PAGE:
FAB-ulous: 6th AMW fabrication flight makes it from scratch

  • Published
  • By Staff Sgt. Brandon Shapiro
  • 6th Air Mobility WIng Public Affairs
At a time when Department of Defense budgets are under the microscope, each organization must come up with new and resourceful ways to continue the mission with limited manning and assets.

For the members of the 6th Air mobility Wing's fabrication flight, this new and resourceful mindset led to the savings of thousands of dollars and months of material production time, all while delivering a plentiful

Tasked with coming up with a way to reproduce two mission-essential KC-135 parts was Staff Sgt. Michael Johnson, 6th Maintenance Squadron metals technician, who is no novice when it comes to recreating parts.

"Our shop was contacted by the maintainers of the KC-135 asking us if it was possible to make replacement covelip door latches and hinge fitting assembly flap clearance ribs," said Johnson. "Being that this type of fabrication is what we are trained to do, I knew exactly what needed to be done in order for the recreation."

Johnson, with help from other 6th MXS metals technicians, was able to track down part-specific blueprints using a database called the Joint Engineering Data Management Information and Control System.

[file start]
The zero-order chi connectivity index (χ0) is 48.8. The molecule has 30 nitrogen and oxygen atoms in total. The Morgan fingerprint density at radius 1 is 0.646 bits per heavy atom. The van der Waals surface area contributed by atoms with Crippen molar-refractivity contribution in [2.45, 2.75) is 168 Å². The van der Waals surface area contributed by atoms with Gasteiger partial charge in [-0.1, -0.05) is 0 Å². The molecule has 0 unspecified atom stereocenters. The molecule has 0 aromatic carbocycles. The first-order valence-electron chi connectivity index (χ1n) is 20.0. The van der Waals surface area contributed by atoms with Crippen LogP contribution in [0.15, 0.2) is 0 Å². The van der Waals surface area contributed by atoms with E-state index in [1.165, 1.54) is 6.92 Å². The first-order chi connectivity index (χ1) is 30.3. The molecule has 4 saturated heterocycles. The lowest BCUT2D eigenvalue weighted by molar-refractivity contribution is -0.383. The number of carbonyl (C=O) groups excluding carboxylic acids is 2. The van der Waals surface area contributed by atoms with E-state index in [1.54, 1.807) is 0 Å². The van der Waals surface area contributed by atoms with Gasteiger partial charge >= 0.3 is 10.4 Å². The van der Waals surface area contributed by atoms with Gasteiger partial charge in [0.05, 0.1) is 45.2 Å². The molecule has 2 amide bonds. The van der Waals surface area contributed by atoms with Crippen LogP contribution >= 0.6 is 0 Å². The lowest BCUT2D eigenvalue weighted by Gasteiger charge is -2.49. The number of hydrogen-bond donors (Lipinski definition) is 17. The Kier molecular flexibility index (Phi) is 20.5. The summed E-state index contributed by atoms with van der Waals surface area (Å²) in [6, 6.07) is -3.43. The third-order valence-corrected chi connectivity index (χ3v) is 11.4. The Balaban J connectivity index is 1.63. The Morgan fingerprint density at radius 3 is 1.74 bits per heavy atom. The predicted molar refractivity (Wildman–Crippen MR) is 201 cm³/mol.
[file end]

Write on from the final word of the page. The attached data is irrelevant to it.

From there he was able to program the blueprint files into a computer numerical control machine, which takes coded alphanumeric data and precisely manufactures parts through controlled cuts.

"After we finished the parts and made sure that they were 100 percent manufacturer accurate, we restocked our local supply system and made a few calls to other 135 bases," said Johnson. "Come to find out, the same parts that we were manufacturing were also out of stock and in high demand at their bases as well; so we made extras and sent them out to all the bases that needed them."

Because of the expertise of Johnson and the members of the 6th MXS fabrication flight, a cost savings of 81 percent was saved from manufacturer cost.

"The hinges alone were a tremendous savings," said Johnson. "There are two of these per aircraft and each costs $2,060.19 from the manufacturer; the cost for me to make one in-house is only $167.50."

For Johnson, the fulfillment he gets from saving the Air Force time and money, as well as being able to use a very defined skill set, is ever-apparent in his work.

"Manufacturing parts from billet material to keep our jets in the air is definitely a rewarding feeling," said Johnson. "Without our knowledge and expertise, Air Force aircraft would see far less time in the air and more time sitting on the flightline not being utilized."

This was just one of the many instances showcasing how the members of the 6th MXS fabrication flight are constantly making the mission a possibility through their technical prowess.